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Discussion regarding rule sets based around Riichi, MCR, ZJ

Posted: Thu Apr 14, 2011 7:31 pm
by Mordachai
Hello, I'm new to the forum although I have been following the site for quite some time. I'd like to state my view on the title subject and open up for a discussion on preferred rule set among the readers of this article. I would like to apologize for the lengthy text.

A background of me as a Mahjong player is in order (a full gaming background can be found here I am an avid gamer, having played board games (and other games) since my childhood (born -78). I first came into contact with Mahjong as a teenager in the form of the Classic Chinese rule set. While I was fascinated by the game (as I was by most games) it was a brief encounter that left little impression.

The year 2000 I spent a summer in Japan studying Japanese and briefly came into contact with Riichi. A few years later I encountered the game again, this time with the Hong Kong rule set and then MCR. I found both rule sets very interesting, with MCR being the better one. Mahjong was played for a while in my gaming group and then died out.

Then in 2009, in a new city due to work, my new gaming group was introduced to MRC at a gaming convention and it became the main game in the group, being played regularly. This rekindled my interest for the game and I started reading up on some basic strategy. While doing so I read up on the different rule sets and became more and more interested in Riichi.

In 2010 my gaming group didn’t play much so I joined Mahjong Time and tried the different rule sets out. When MT severely restricted gaming for non paying members I stopped playing there (I didn’t play regularly enough to warrant a subscription).

Finally, in the fall of 2010 I started studying Japanese again and once again came into contact with Riichi. My gaming group is currently playing once a week and in April of 2011 I managed to successfully introduce Riichi. I am also playing a bit online (currently replacing Dragon Kong with Tenhou).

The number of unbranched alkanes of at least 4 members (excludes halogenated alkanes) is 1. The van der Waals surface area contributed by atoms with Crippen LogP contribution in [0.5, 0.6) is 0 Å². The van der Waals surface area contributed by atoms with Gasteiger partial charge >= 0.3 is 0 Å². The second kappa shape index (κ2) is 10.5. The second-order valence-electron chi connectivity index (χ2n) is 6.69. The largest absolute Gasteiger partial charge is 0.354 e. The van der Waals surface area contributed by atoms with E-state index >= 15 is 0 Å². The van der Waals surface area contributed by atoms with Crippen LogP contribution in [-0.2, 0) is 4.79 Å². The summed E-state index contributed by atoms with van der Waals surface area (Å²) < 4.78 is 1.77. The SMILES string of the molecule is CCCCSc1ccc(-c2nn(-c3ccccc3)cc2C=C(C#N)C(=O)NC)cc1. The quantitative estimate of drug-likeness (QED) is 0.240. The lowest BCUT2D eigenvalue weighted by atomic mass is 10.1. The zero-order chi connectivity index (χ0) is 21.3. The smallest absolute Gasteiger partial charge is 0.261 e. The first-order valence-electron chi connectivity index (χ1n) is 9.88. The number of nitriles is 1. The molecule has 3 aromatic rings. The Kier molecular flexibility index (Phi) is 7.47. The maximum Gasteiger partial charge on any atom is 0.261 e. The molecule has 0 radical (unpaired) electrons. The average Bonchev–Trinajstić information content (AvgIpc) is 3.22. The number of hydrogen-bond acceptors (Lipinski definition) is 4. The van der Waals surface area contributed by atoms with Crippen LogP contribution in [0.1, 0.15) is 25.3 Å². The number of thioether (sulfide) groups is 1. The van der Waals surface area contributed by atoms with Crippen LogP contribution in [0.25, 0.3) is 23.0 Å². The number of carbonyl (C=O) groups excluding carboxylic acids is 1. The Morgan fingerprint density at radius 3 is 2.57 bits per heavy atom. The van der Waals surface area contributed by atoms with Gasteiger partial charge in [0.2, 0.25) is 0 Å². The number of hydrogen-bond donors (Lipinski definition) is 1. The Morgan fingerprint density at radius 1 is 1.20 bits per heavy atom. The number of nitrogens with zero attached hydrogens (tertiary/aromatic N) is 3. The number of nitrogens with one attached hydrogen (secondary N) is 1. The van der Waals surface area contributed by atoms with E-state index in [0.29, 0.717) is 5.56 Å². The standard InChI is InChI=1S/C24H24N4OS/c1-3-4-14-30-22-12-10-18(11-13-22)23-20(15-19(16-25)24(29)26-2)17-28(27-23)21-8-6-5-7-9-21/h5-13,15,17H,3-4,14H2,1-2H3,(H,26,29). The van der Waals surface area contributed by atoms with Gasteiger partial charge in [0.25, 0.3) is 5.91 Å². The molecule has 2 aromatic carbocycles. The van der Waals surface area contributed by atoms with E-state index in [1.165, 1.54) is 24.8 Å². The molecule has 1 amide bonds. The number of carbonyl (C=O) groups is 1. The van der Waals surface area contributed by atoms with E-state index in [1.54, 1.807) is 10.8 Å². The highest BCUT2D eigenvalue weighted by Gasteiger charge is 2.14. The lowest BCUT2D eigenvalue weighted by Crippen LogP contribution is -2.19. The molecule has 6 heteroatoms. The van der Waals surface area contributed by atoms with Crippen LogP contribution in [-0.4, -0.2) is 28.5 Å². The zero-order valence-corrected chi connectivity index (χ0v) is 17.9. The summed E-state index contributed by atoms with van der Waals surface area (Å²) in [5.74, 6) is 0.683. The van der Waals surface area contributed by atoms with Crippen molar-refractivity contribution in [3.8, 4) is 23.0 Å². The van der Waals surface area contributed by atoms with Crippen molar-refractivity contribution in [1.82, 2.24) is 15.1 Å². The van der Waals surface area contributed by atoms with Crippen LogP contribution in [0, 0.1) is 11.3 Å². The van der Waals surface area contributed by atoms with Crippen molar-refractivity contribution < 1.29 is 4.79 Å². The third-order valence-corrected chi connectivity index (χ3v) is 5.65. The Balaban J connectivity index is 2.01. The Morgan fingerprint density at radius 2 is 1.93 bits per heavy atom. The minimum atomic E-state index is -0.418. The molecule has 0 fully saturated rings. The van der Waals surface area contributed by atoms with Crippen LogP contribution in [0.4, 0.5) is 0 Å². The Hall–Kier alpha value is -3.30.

Back to the topic already!

I feel there are a couple of important differences between Riichi and other rule sets of Mahjong that make Riichi a better game for me as a gamer. This is of course very subjective, but I’ll try to describe these points by comparing to MCR, the main rule set played in Sweden (and Europe).

The issue of win on self draw versus win on discard.

In MCR (and most other rule sets) a win on self draw yield a much higher reward than winning on a discard from another player. A MCR min point hand of 8 points will yield 48 points if self drawn (8+8 from each player) and 32 points if won on discard (8+8 points from the discarder, 8 each from the other two opponents). Thus, a min point hand yields 150% the points if self drawn, not that big of a deal.

The higher the hand points, the bigger the difference though. A medium scoring hand of 22 hand points (e.g. one color straight, all chows, voided suit and three flowers) would yield 196% the points if self drawn (30*3=90 for self drawn and 30+8+8=46 for won on discard).

A monster hand such as little three dragons, half flush (70 hand points) yields 234 points if self drawn (78*3) and 94 if won on discard (78+8+8). That means a self drawn is worth 249% the points of a won by discard one.

I regard winning on self draw a win because of getting lucky, rather than a win because of outplaying the opponents. Theoretically, if I draw your winner and discard it, I have made a mistake. Depending on how far into the hand we are and how many melds you have made the mistake can be considered lesser or greater. On the other hand there is no way to defend against a self draw and yet it yields a much higher reward. A self draw also hit indiscriminately, disregarding the way the opponents behaved. Thus, it could be said that while you don’t want to be the one discarding the winner, your favored situation if an opponent is waiting is to have one or both other opponents playing very loose to lessen the risk of you having to pay the price of the self draw.

In Riichi this is not the case. A Tsumo yield the same amount of points as a Ron with one exception, when you Tsumo with a fully concealed hand, in which you get an extra yaku. What does change between Tsumo and Ron, however, is which player(s) responsible for paying. With Tsumo, the opponents share the responsibility, with the dealer paying double compared to the others (the downside of always getting 150% of the points and another go as dealer if winning). With Ron, the discarding player is responsible for the entire sum.

In other words, winning on self draw is not rewarded in Riichi (unless you have a fully concealed hand) compared to if you claim a discard. Instead the entire burden of a win by discard is placed on the player that made the mistake of discarding the winning tile and this brings us to the second issue, defending.

The issue of playing defense.